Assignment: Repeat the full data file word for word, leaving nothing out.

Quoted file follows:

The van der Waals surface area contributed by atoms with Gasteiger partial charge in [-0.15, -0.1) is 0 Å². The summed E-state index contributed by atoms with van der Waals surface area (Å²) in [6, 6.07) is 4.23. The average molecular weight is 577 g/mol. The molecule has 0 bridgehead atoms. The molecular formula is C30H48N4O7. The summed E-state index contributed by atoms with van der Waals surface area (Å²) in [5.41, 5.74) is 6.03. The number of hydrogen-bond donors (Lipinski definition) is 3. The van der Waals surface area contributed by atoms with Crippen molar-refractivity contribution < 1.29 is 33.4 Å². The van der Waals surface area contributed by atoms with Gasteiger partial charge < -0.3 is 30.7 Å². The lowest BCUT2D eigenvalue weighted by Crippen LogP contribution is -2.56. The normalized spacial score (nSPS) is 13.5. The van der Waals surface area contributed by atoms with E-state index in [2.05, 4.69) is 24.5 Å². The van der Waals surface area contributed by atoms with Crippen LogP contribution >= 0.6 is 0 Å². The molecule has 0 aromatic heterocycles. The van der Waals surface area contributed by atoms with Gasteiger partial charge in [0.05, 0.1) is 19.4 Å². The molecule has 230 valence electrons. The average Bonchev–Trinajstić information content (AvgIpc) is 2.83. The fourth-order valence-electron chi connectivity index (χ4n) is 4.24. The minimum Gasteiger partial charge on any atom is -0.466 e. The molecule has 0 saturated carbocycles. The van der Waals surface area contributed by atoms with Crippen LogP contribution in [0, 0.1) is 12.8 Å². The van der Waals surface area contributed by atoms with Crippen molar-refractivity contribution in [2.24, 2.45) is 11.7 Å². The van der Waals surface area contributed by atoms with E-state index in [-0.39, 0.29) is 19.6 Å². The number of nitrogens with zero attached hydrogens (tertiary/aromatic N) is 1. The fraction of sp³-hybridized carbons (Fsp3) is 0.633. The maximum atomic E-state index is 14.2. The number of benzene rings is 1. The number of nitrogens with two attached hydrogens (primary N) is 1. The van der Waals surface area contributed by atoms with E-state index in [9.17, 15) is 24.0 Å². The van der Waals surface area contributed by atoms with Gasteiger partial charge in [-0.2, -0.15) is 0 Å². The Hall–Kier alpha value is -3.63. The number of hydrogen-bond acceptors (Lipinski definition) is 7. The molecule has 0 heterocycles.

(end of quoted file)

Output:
The van der Waals surface area contributed by atoms with Gasteiger partial charge in [-0.15, -0.1) is 0 Å². The summed E-state index contributed by atoms with van der Waals surface area (Å²) in [6, 6.07) is 4.23. The average molecular weight is 577 g/mol. The molecule has 0 bridgehead atoms. The molecular formula is C30H48N4O7. The summed E-state index contributed by atoms with van der Waals surface area (Å²) in [5.41, 5.74) is 6.03. The number of hydrogen-bond donors (Lipinski definition) is 3. The van der Waals surface area contributed by atoms with Crippen molar-refractivity contribution < 1.29 is 33.4 Å². The van der Waals surface area contributed by atoms with Gasteiger partial charge < -0.3 is 30.7 Å². The lowest BCUT2D eigenvalue weighted by Crippen LogP contribution is -2.56. The normalized spacial score (nSPS) is 13.5. The van der Waals surface area contributed by atoms with E-state index in [2.05, 4.69) is 24.5 Å². The van der Waals surface area contributed by atoms with Crippen LogP contribution >= 0.6 is 0 Å². The molecule has 0 aromatic heterocycles. The van der Waals surface area contributed by atoms with Gasteiger partial charge in [0.05, 0.1) is 19.4 Å². The molecule has 230 valence electrons. The average Bonchev–Trinajstić information content (AvgIpc) is 2.83. The fourth-order valence-electron chi connectivity index (χ4n) is 4.24. The minimum Gasteiger partial charge on any atom is -0.466 e. The molecule has 0 saturated carbocycles. The van der Waals surface area contributed by atoms with Crippen LogP contribution in [0, 0.1) is 12.8 Å². The van der Waals surface area contributed by atoms with Crippen molar-refractivity contribution in [2.24, 2.45) is 11.7 Å². The van der Waals surface area contributed by atoms with E-state index in [-0.39, 0.29) is 19.6 Å². The number of nitrogens with zero attached hydrogens (tertiary/aromatic N) is 1. The fraction of sp³-hybridized carbons (Fsp3) is 0.633. The maximum atomic E-state index is 14.2. The number of benzene rings is 1. The number of nitrogens with two attached hydrogens (primary N) is 1. The van der Waals surface area contributed by atoms with E-state index in [9.17, 15) is 24.0 Å². The van der Waals surface area contributed by atoms with Gasteiger partial charge in [-0.2, -0.15) is 0 Å². The Hall–Kier alpha value is -3.63. The number of hydrogen-bond acceptors (Lipinski definition) is 7. The molecule has 0 heterocycles.